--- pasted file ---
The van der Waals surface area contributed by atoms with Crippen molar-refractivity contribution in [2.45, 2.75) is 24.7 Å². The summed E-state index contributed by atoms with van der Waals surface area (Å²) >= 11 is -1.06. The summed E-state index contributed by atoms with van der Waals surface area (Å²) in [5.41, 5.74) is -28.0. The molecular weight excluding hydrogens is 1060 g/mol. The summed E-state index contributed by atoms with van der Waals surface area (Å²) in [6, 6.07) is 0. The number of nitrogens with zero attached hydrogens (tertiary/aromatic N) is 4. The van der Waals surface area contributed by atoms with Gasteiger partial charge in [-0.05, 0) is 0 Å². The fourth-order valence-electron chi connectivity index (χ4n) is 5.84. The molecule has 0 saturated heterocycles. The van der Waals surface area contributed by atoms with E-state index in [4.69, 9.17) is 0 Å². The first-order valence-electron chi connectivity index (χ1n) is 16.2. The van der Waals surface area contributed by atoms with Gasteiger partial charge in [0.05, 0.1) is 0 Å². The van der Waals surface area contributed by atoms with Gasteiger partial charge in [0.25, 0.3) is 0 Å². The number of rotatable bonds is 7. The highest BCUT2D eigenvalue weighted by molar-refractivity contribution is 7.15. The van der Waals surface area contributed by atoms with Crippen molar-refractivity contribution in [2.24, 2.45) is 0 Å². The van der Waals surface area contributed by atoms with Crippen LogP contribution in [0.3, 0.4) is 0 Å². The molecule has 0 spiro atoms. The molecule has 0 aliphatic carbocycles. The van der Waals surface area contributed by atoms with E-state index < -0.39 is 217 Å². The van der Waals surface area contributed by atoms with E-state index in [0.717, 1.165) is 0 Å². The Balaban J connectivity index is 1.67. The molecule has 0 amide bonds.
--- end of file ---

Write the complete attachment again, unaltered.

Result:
The van der Waals surface area contributed by atoms with Crippen molar-refractivity contribution in [2.45, 2.75) is 24.7 Å². The summed E-state index contributed by atoms with van der Waals surface area (Å²) >= 11 is -1.06. The summed E-state index contributed by atoms with van der Waals surface area (Å²) in [5.41, 5.74) is -28.0. The molecular weight excluding hydrogens is 1060 g/mol. The summed E-state index contributed by atoms with van der Waals surface area (Å²) in [6, 6.07) is 0. The number of nitrogens with zero attached hydrogens (tertiary/aromatic N) is 4. The van der Waals surface area contributed by atoms with Gasteiger partial charge in [-0.05, 0) is 0 Å². The fourth-order valence-electron chi connectivity index (χ4n) is 5.84. The molecule has 0 saturated heterocycles. The van der Waals surface area contributed by atoms with E-state index in [4.69, 9.17) is 0 Å². The first-order valence-electron chi connectivity index (χ1n) is 16.2. The van der Waals surface area contributed by atoms with Gasteiger partial charge in [0.05, 0.1) is 0 Å². The van der Waals surface area contributed by atoms with Gasteiger partial charge in [0.25, 0.3) is 0 Å². The number of rotatable bonds is 7. The highest BCUT2D eigenvalue weighted by molar-refractivity contribution is 7.15. The van der Waals surface area contributed by atoms with Crippen molar-refractivity contribution in [2.24, 2.45) is 0 Å². The van der Waals surface area contributed by atoms with Crippen LogP contribution in [0.3, 0.4) is 0 Å². The molecule has 0 spiro atoms. The molecule has 0 aliphatic carbocycles. The van der Waals surface area contributed by atoms with E-state index < -0.39 is 217 Å². The van der Waals surface area contributed by atoms with E-state index in [0.717, 1.165) is 0 Å². The Balaban J connectivity index is 1.67. The molecule has 0 amide bonds.